My experiments in food preservation actually have nothing to do with disaster preparedness (I will even go so far as to confess that though I have pretty much all the trappings of an earthquake kit, they aren’t all gathered in one place; and, indeed, some of the useful camping equipment is in the garage, which is inaccessible without electricity). I think I am more motivated by curiousity than anything else. I would like to understand what food might have looked like before trucks shipped water-logged tasteless tomatoes in February, a time when vegetables weren’t seasonless and locationless. This curiousity probably explains my tendency to sometimes attempt jams that require no commercially prepared pectin (but they typically require lots of citrus which, if you’re attempting to eat local, results in a recipe that’s pretty narrowly geographically appropriate).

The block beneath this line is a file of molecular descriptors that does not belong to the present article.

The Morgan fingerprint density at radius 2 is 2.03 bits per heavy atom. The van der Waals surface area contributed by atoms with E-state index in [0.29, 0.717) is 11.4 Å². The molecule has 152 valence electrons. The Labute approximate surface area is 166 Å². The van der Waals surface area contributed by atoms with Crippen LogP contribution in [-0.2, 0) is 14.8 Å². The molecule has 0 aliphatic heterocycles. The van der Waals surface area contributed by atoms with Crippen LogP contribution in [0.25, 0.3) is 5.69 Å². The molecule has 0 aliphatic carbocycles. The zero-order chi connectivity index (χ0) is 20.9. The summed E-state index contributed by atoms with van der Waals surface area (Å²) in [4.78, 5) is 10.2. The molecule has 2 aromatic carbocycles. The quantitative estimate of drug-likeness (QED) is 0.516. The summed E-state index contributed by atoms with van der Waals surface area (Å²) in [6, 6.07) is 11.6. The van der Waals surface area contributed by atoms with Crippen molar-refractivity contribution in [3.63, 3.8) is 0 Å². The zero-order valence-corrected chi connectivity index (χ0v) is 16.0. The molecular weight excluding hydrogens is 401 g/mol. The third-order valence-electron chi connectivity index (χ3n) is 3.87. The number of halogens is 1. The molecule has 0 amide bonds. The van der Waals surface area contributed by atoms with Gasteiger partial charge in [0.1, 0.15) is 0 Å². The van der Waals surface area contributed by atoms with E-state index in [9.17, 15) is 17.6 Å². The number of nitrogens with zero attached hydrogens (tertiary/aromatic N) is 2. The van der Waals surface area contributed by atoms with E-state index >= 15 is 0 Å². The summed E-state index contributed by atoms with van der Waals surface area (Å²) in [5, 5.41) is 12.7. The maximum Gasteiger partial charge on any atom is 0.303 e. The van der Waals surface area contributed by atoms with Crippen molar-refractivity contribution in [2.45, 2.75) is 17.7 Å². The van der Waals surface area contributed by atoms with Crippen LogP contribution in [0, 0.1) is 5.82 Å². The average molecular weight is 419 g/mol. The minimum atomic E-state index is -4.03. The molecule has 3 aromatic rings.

My obsession with jam is probably really rooted in our kumquat tree. It grows in a square patch of dirt surrounded by concrete patio. I don’t water it more than a handful of times through the summer. I fertilize it sometimes. When I remember in spring time. And I mulch the soil with the fallen camelia flowers from the other side of the patio (because it is faster to sweep them into the square around the kumquat tree than it is to gather them for the compost pile). For this paltry effort I am rewarded with nearly infinite kumquats. Ignoring them seems wasteful, but when you can pick until you’re bored to tears and still not have made a dent in the supply, what are you supposed to do? My answer to this question is marmalade. This turns out to be a terribly labor intensive answer. However, this problem has a solution, too. I set up a cutting board on the coffee table and chop endlessly while filling my brain with stupid TV (my soap opera of choice lately is Grey’s Anatomy; somehow in less than a year I have watched through the first 7 seaons and by fall I’ll be watching it in real time). I’m pretty sure this was not my foremothers’ solution. On the other hand they probably recruited their older children to help with the cutting. Also, my foremothers were midwesterners so they didn’t have infinite kumquats to contend with (nor did they have day jobs and long commutes to suck up the time that could otherwise be used for canning). And so, winter before last, when I discovered that I could turn some of the infinite kumquats into something tasty that is pretty much impossible to buy at the supermarket I was hooked.